Development of High-Throughput Phenotyping Technologies
In addition to obtaining complete genome sequence information, the improvement of phenotyping methods and the availability of high-quality trait data are also priority areas for successful GWAS in forest trees (Li Z. et al., 2014; Du et al., 2016). Trees are usually large and have a long lifespan, making it difficult to perform phenotyping in outdoor test plantations on the biological, structural, and temporal levels (for example, tree biomass, wood properties, and biotic and abiotic responses to stress; Figure 1). The conventional procedures used for phenotyping of tree populations, which represent a “phenotyping bottleneck” (Furbank and Tester, 2011). The highly dynamic nature of genes, proteins, and metabolite levels along a temporal or developmental trajectory, point to the need for careful experimental design and sampling conditions to ensure that the samples (Alonso-Blanco and Méndez-Vigo, 2014) will provide relevant insights about the phenotype of interest.
More attention should focus on how to develop high-throughput phenotyping (HTP) technologies to increase the precision of time-series data for functional plant traits. The emerging plant HTP platform uses a variety of imaging methods including visible imaging, imaging spectroscopy, thermal infrared imaging, fluorescence imaging, 3D imaging, and tomographic imaging to collect data for quantitative studies of complex traits related to plant growth, yield, adaptation, morphological and physiological traits (Li L. et al., 2014; Gómez-Candón et al., 2016; Yendrek et al., 2017).
Such a computational ecosystem provides tremendous opportunities for solving foundational problems in predictive phenomics and accelerating breeding efforts (Singh et al., 2016; Shakoor et al., 2017). For example, high-throughput 3D imaging can be used to map QTLs underlying variation in root architecture and seed traits in herbaceous plants (Moore et al., 2013; Topp et al., 2013). Gómez-Candón et al. (2016) used thermal IR data to characterize individual apple tree responses to drought, and it can identify genotypic variation with differential phenotypic responses to water limitation. Plant phenomics facilities have been opening worldwide (Brown et al., 2014). Careful consideration of the appropriate sensors and HTP time points for field traits is important for data collection in long-lived woody species. For example, RGB color camera networks can be deployed to collect images continuously over the course of periods to assess biomass, growth rate, and disease progression. In this emerging era of phenomics, a tree HTP platform utilizing high-performance computing software and measurement hardwire is needed to collect multi-dimensional phenotyping data for different environments over long periods of time. Therefore, the resolution and precision of phenotyping systems should be higher for long-lived trees than the HTP systems developed for annual herbaceous plants (Meijón et al., 2014; Slovak et al., 2014; Yang W. et al., 2014).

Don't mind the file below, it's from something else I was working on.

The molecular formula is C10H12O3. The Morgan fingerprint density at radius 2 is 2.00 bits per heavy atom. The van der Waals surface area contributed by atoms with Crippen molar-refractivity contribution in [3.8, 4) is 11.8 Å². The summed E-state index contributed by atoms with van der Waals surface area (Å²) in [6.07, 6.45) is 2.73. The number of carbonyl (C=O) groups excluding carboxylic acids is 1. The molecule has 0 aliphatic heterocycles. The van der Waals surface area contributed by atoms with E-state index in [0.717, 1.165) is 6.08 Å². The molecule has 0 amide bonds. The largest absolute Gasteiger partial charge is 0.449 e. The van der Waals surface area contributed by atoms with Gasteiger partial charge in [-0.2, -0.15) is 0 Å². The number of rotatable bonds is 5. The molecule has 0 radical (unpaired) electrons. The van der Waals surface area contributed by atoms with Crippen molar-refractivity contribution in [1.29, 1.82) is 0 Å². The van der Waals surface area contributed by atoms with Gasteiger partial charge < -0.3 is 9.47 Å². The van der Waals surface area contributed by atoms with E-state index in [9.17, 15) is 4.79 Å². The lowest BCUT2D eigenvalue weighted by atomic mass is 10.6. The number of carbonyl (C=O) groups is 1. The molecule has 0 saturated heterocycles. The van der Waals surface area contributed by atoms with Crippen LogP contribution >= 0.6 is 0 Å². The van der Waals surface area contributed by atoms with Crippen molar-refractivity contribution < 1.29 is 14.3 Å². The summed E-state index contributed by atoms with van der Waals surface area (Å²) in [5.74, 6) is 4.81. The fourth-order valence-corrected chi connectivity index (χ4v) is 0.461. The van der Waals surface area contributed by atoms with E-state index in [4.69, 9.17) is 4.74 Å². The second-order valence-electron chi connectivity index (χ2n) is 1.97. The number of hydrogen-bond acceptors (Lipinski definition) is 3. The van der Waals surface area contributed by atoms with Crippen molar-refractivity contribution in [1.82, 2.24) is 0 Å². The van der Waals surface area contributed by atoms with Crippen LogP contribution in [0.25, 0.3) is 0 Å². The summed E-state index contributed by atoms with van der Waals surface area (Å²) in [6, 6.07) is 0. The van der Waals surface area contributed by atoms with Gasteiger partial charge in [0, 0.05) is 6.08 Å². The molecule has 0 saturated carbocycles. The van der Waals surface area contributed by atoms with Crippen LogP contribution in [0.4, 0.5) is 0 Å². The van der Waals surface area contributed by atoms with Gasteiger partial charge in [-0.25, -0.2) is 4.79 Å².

Increase the Focus on Rare Variation and Major Structural Variation
Over the past few years, population-scale resequencing of the human genome has enabled more comprehensive analysis of allelic effects on certain complex diseases. Some rare variants (i.e., minor allele frequency [MAF] < 1% or 5%) are likely to be more extreme than common variants for susceptibility to diseases with high and low heritability (Genomes Project et al., 2010; Nelson et al., 2012; Tennessen et al., 2012). Most association studies in plant species have typically removed rare variants due to the limited power of statistical approaches for detecting their contribution to the phenotypic variation of complex traits (Porth et al., 2013; Du et al., 2015).
Progress has been made in several crops and model plants. For example, Wang S. et al. (2015) exploited rare variation mapping to discover a TCP transcription factor gene vital for tendril development in cucumber (Cucumis sativus L.). Xing et al. (2015) found that a low-frequency SNP within Brachytic2 can moderately increase yield and reduce stem height in maize. The genomes of woody species have not experienced reductions in genetic diversity due to domestication, and rare variants are abundant among tree genomes but less tractable in GWAS. Such abundant rare variants are actually important for explaining the missing heritability of complex traits (Resende et al., 2017).